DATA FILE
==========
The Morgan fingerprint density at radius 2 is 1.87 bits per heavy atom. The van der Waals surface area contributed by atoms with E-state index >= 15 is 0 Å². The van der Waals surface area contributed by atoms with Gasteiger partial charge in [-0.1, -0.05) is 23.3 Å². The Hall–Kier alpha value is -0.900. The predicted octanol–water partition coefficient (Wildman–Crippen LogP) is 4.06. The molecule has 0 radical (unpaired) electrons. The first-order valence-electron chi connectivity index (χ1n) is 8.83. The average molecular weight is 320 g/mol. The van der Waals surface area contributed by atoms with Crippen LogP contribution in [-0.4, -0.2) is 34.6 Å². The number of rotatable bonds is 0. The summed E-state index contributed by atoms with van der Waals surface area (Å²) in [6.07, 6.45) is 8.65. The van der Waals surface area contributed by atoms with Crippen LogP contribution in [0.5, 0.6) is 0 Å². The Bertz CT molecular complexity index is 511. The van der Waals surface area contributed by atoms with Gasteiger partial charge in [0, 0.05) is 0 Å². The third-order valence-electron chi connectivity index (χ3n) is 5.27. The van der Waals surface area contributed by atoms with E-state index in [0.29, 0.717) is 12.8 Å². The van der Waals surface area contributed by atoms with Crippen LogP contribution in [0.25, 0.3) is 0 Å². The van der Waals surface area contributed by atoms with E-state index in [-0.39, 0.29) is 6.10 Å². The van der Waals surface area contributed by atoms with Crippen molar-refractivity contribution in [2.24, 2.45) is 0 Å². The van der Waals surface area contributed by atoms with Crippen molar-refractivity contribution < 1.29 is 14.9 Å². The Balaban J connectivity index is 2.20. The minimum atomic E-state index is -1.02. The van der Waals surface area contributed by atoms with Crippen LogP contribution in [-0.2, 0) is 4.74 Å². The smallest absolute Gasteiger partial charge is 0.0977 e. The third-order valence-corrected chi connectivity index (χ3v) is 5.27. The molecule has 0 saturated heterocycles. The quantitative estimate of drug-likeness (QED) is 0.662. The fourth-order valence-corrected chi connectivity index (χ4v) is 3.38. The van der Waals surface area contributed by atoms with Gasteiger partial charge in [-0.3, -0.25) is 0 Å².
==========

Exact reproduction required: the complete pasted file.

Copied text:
The Morgan fingerprint density at radius 2 is 1.87 bits per heavy atom. The van der Waals surface area contributed by atoms with E-state index >= 15 is 0 Å². The van der Waals surface area contributed by atoms with Gasteiger partial charge in [-0.1, -0.05) is 23.3 Å². The Hall–Kier alpha value is -0.900. The predicted octanol–water partition coefficient (Wildman–Crippen LogP) is 4.06. The molecule has 0 radical (unpaired) electrons. The first-order valence-electron chi connectivity index (χ1n) is 8.83. The average molecular weight is 320 g/mol. The van der Waals surface area contributed by atoms with Crippen LogP contribution in [-0.4, -0.2) is 34.6 Å². The number of rotatable bonds is 0. The summed E-state index contributed by atoms with van der Waals surface area (Å²) in [6.07, 6.45) is 8.65. The van der Waals surface area contributed by atoms with Crippen LogP contribution in [0.5, 0.6) is 0 Å². The Bertz CT molecular complexity index is 511. The van der Waals surface area contributed by atoms with Gasteiger partial charge in [0, 0.05) is 0 Å². The third-order valence-electron chi connectivity index (χ3n) is 5.27. The van der Waals surface area contributed by atoms with E-state index in [0.29, 0.717) is 12.8 Å². The van der Waals surface area contributed by atoms with Crippen LogP contribution in [0.25, 0.3) is 0 Å². The van der Waals surface area contributed by atoms with E-state index in [-0.39, 0.29) is 6.10 Å². The van der Waals surface area contributed by atoms with Crippen molar-refractivity contribution in [2.24, 2.45) is 0 Å². The van der Waals surface area contributed by atoms with Crippen molar-refractivity contribution < 1.29 is 14.9 Å². The Balaban J connectivity index is 2.20. The minimum atomic E-state index is -1.02. The van der Waals surface area contributed by atoms with Crippen LogP contribution in [-0.2, 0) is 4.74 Å². The smallest absolute Gasteiger partial charge is 0.0977 e. The third-order valence-corrected chi connectivity index (χ3v) is 5.27. The molecule has 0 saturated heterocycles. The quantitative estimate of drug-likeness (QED) is 0.662. The fourth-order valence-corrected chi connectivity index (χ4v) is 3.38. The van der Waals surface area contributed by atoms with Gasteiger partial charge in [-0.3, -0.25) is 0 Å².